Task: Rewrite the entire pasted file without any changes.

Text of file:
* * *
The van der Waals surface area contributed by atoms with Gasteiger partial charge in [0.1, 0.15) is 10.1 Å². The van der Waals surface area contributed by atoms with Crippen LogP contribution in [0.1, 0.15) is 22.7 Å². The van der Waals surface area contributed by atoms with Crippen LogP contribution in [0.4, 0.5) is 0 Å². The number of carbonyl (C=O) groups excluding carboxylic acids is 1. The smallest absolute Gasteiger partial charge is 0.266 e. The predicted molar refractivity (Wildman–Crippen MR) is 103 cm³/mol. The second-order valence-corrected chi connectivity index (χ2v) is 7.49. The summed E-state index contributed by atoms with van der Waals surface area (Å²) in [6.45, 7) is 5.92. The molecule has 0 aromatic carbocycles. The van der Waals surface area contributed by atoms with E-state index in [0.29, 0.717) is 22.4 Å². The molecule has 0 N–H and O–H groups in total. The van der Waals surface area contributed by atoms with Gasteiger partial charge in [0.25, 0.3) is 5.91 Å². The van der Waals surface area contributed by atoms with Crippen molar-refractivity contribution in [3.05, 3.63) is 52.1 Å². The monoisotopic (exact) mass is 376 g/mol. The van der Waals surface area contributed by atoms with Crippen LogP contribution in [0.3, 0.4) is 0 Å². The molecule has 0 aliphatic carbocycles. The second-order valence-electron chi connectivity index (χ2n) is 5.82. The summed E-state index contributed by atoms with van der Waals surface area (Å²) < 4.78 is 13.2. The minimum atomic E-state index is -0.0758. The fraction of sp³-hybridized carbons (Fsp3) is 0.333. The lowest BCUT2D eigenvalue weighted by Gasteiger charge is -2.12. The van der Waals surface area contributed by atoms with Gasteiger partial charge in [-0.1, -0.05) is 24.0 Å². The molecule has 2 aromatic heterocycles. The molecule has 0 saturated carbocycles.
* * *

The van der Waals surface area contributed by atoms with Gasteiger partial charge in [0.1, 0.15) is 10.1 Å². The van der Waals surface area contributed by atoms with Crippen LogP contribution in [0.1, 0.15) is 22.7 Å². The van der Waals surface area contributed by atoms with Crippen LogP contribution in [0.4, 0.5) is 0 Å². The number of carbonyl (C=O) groups excluding carboxylic acids is 1. The smallest absolute Gasteiger partial charge is 0.266 e. The predicted molar refractivity (Wildman–Crippen MR) is 103 cm³/mol. The second-order valence-corrected chi connectivity index (χ2v) is 7.49. The summed E-state index contributed by atoms with van der Waals surface area (Å²) in [6.45, 7) is 5.92. The molecule has 0 aromatic carbocycles. The van der Waals surface area contributed by atoms with E-state index in [0.29, 0.717) is 22.4 Å². The molecule has 0 N–H and O–H groups in total. The van der Waals surface area contributed by atoms with Gasteiger partial charge in [0.25, 0.3) is 5.91 Å². The van der Waals surface area contributed by atoms with Crippen molar-refractivity contribution in [3.05, 3.63) is 52.1 Å². The monoisotopic (exact) mass is 376 g/mol. The van der Waals surface area contributed by atoms with Crippen LogP contribution in [0.3, 0.4) is 0 Å². The molecule has 0 aliphatic carbocycles. The second-order valence-electron chi connectivity index (χ2n) is 5.82. The summed E-state index contributed by atoms with van der Waals surface area (Å²) < 4.78 is 13.2. The minimum atomic E-state index is -0.0758. The fraction of sp³-hybridized carbons (Fsp3) is 0.333. The lowest BCUT2D eigenvalue weighted by Gasteiger charge is -2.12. The van der Waals surface area contributed by atoms with Gasteiger partial charge in [-0.1, -0.05) is 24.0 Å². The molecule has 2 aromatic heterocycles. The molecule has 0 saturated carbocycles.